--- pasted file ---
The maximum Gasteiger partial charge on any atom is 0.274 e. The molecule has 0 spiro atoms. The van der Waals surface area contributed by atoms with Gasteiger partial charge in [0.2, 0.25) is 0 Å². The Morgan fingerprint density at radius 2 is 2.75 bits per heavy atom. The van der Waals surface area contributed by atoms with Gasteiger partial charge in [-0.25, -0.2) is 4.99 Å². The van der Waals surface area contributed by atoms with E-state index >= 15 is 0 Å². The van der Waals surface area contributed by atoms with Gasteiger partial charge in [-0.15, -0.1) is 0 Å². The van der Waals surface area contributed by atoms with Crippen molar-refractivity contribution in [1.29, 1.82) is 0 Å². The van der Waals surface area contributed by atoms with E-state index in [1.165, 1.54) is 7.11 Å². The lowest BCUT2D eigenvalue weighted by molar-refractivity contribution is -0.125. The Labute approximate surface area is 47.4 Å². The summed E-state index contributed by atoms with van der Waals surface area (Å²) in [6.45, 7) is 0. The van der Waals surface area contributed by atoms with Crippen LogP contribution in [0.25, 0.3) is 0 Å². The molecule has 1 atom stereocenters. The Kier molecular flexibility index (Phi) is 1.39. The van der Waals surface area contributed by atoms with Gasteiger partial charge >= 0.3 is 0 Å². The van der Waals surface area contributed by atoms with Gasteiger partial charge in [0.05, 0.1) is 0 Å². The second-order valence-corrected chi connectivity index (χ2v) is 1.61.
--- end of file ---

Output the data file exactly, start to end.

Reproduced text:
The maximum Gasteiger partial charge on any atom is 0.274 e. The molecule has 0 spiro atoms. The van der Waals surface area contributed by atoms with Gasteiger partial charge in [0.2, 0.25) is 0 Å². The Morgan fingerprint density at radius 2 is 2.75 bits per heavy atom. The van der Waals surface area contributed by atoms with Gasteiger partial charge in [-0.25, -0.2) is 4.99 Å². The van der Waals surface area contributed by atoms with E-state index >= 15 is 0 Å². The van der Waals surface area contributed by atoms with Gasteiger partial charge in [-0.15, -0.1) is 0 Å². The van der Waals surface area contributed by atoms with Crippen molar-refractivity contribution in [1.29, 1.82) is 0 Å². The van der Waals surface area contributed by atoms with E-state index in [1.165, 1.54) is 7.11 Å². The lowest BCUT2D eigenvalue weighted by molar-refractivity contribution is -0.125. The Labute approximate surface area is 47.4 Å². The summed E-state index contributed by atoms with van der Waals surface area (Å²) in [6.45, 7) is 0. The van der Waals surface area contributed by atoms with Crippen LogP contribution in [0.25, 0.3) is 0 Å². The molecule has 1 atom stereocenters. The Kier molecular flexibility index (Phi) is 1.39. The van der Waals surface area contributed by atoms with Gasteiger partial charge >= 0.3 is 0 Å². The van der Waals surface area contributed by atoms with Gasteiger partial charge in [0.05, 0.1) is 0 Å². The second-order valence-corrected chi connectivity index (χ2v) is 1.61.